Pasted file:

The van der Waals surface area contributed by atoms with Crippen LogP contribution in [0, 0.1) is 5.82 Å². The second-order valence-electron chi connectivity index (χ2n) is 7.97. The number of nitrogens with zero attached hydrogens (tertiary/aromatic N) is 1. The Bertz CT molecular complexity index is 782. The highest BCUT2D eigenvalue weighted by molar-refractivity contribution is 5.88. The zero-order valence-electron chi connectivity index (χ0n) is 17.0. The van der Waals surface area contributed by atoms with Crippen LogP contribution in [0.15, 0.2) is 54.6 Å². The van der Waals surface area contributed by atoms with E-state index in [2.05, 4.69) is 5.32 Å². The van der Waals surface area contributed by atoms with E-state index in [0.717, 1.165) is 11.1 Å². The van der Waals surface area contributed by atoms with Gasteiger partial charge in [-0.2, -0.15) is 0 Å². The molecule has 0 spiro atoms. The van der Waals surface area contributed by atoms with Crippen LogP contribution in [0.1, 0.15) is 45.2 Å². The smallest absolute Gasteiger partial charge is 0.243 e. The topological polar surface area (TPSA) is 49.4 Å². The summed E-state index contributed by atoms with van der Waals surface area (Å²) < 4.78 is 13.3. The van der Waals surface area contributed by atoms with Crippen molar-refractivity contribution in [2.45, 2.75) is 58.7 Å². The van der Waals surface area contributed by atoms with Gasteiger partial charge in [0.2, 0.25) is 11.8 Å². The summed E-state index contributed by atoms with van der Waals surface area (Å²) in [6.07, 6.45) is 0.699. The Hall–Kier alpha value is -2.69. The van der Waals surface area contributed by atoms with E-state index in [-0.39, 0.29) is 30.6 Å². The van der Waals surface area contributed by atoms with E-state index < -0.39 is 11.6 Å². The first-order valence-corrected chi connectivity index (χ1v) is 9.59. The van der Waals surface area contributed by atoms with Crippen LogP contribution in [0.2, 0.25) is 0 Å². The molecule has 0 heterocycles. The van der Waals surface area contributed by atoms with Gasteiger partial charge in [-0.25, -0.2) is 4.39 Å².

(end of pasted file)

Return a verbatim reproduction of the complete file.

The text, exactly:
The van der Waals surface area contributed by atoms with Crippen LogP contribution in [0, 0.1) is 5.82 Å². The second-order valence-electron chi connectivity index (χ2n) is 7.97. The number of nitrogens with zero attached hydrogens (tertiary/aromatic N) is 1. The Bertz CT molecular complexity index is 782. The highest BCUT2D eigenvalue weighted by molar-refractivity contribution is 5.88. The zero-order valence-electron chi connectivity index (χ0n) is 17.0. The van der Waals surface area contributed by atoms with Crippen LogP contribution in [0.15, 0.2) is 54.6 Å². The van der Waals surface area contributed by atoms with E-state index in [2.05, 4.69) is 5.32 Å². The van der Waals surface area contributed by atoms with E-state index in [0.717, 1.165) is 11.1 Å². The van der Waals surface area contributed by atoms with Gasteiger partial charge in [-0.2, -0.15) is 0 Å². The molecule has 0 spiro atoms. The van der Waals surface area contributed by atoms with Crippen LogP contribution in [0.1, 0.15) is 45.2 Å². The smallest absolute Gasteiger partial charge is 0.243 e. The topological polar surface area (TPSA) is 49.4 Å². The summed E-state index contributed by atoms with van der Waals surface area (Å²) < 4.78 is 13.3. The van der Waals surface area contributed by atoms with Crippen molar-refractivity contribution in [2.45, 2.75) is 58.7 Å². The van der Waals surface area contributed by atoms with Gasteiger partial charge in [0.2, 0.25) is 11.8 Å². The summed E-state index contributed by atoms with van der Waals surface area (Å²) in [6.07, 6.45) is 0.699. The Hall–Kier alpha value is -2.69. The van der Waals surface area contributed by atoms with E-state index in [-0.39, 0.29) is 30.6 Å². The van der Waals surface area contributed by atoms with E-state index < -0.39 is 11.6 Å². The first-order valence-corrected chi connectivity index (χ1v) is 9.59. The van der Waals surface area contributed by atoms with Crippen LogP contribution in [0.2, 0.25) is 0 Å². The molecule has 0 heterocycles. The van der Waals surface area contributed by atoms with Gasteiger partial charge in [-0.25, -0.2) is 4.39 Å².